Mercury's surface in "enhanced color," a color scheme created to emphasize color differences. This is not what Mercury would look like to the human eye, but by applying mathematical analysis to images, color differences can be accentuated beyond those visible to a person.
Mount Rushmore National Memorial under construction.
The workers had to endure conditions that varied from blazing hot to bitterly cold and windy. Each day they climbed 700 stairs to the top of the mountain to punch-in on the time clock. Then 3/8 inch thick steel cables lowered them over the front of the 500-foot face of the mountain in a "bosun chair." Despite the dangers, no one was killed during the project.
Otters in Glacier Bay National Park and Preserve, Alaska.
The sea otter population of Glacier Bay has increased dramatically in the past 20 years. Ecologists consider sea otters a keystone species here. Otters consume vast quantities of clams, urchins, crabs, and other invertebrates and their presence creates ripples through the ecosystem. NPS photo.
Every day someone like you becomes a wildland wildfire fighter, a teacher, a trail-builder, a museum curator, or a park ranger. Discover your opportunities in national parks. Come to play. Come to learn. Come to serve. Develop your environmental leadership skills. Find a job. Be the next generation to preserve and protect these great places.
With more than 80% of Americans living in urban areas, urban parks are more important than ever. The father of American landscape architecture, Frederick Law Olmsted, said of urban parks:
It is one great purpose of the Park to supply to the hundreds of thousands of tired workers, who have no opportunity to spend their summers in the country, a specimen of God's handiwork that shall be to them, inexpensively, what a month or two in the White Mountains or the Adirondacks is, at great cost, to those in easier circumstances.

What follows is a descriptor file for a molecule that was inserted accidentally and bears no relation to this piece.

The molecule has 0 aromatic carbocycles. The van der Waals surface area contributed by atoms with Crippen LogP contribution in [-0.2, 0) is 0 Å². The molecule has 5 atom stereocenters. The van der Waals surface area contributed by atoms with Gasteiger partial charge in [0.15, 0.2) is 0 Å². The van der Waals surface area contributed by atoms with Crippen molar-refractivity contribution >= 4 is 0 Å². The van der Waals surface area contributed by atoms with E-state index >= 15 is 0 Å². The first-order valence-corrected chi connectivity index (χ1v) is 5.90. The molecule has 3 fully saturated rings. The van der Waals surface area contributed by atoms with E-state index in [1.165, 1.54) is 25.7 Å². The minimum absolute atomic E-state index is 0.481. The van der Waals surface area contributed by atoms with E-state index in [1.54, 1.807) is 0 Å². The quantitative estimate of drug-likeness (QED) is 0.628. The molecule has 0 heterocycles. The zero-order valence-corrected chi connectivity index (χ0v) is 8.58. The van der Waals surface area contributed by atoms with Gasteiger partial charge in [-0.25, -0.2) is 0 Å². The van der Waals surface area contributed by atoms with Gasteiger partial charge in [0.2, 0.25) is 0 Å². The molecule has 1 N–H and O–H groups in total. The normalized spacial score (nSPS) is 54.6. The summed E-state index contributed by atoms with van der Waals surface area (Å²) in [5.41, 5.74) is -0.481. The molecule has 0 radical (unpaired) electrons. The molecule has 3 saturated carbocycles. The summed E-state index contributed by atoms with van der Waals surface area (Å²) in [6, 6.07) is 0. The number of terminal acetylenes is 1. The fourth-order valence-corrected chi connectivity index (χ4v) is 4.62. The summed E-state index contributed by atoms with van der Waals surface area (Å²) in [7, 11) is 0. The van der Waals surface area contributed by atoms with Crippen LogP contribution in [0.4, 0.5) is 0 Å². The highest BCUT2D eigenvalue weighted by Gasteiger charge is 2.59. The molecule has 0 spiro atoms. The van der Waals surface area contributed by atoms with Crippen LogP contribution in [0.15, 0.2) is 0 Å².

H.R. 976, Termination of Hydropower Reservations Relating to Specific BLM Patents in California
December 2, 2011
Thank you for the opportunity to present this Statement for the Record on H.R. 976, which would terminate hydropower reservations on two patents issued by the Bureau of Land Management (BLM) for certain lands in Madera County, California.While the BLM has no objection to this bill, its role in this matter – to issue patents as authorized by law – is strictly ministerial.Accordingly, the BLM defers to the Federal Energy Regulatory Commission (FERC) on the termination of the reservations encumbering the patented lands.
Under the Federal Water Power Act of 1920 (FPA), the filing of an application for hydroelectric power development automatically withdraws lands from entry, location, or disposal under the public land laws.If FERC decides that the power development value of the withdrawn lands will not be injured or destroyed by location, entry, or selection under the public land laws and notifies the Secretary of that determination, Section 24 of FPA requires that the Secretary open the lands to location, entry, or selection, subject to a reservation to the United States of the right to use the lands in the future for power development.
In 1920 and 1924, lands managed by the U.S. Forest Service in Madera County, California, were withdrawn for the Federal Power Commission's Power Project 105 on behalf of Southern California Edison Company.In 1983, the BLM issued a patent (04-83-0065) with a Section 24 power reservation for 103 acres within the Power Project 105 withdrawal area.By letter dated April 30, 1986, FERC determined that this power project site withdrawal was "non-essential" and formally vacated the withdrawal.Subsequently, the BLM reopened the formerly withdrawn federal lands to the operation of the public land and mining laws.An additional 41 acres of the previously withdrawn lands were conveyed in 1987 under patent 04-87-0050.
In 2006, Donald Smith requested that the BLM take administrative action to terminate the Section 24 power reservation from patent 04-83-0065. The BLM understands that the interested entities—FERC, the local utility Southern California Edison, and the U.S. Forest Service—do not object to termination of the Section 24 power reservation encumbering the patented lands.The Department of the Interior does not have the authority to remove the Section 24 power reservation from the patent; rather, this may only be accomplished through an Act of Congress.
H.R. 976 terminates the Section 24 power reservation included in patent 04-83-0065 for the parcels of public land conveyed in 1983.The legislation also terminates any Section 24 power reservation that may have been deemed to be omitted from patent 04-87-0050 for the parcels of public land conveyed in 1987. Enactment of H.R. 976 would provide Mr. Smith with clear title to these lands.
Thank you again for the opportunity to present this Statement for the Record on H.R. 976.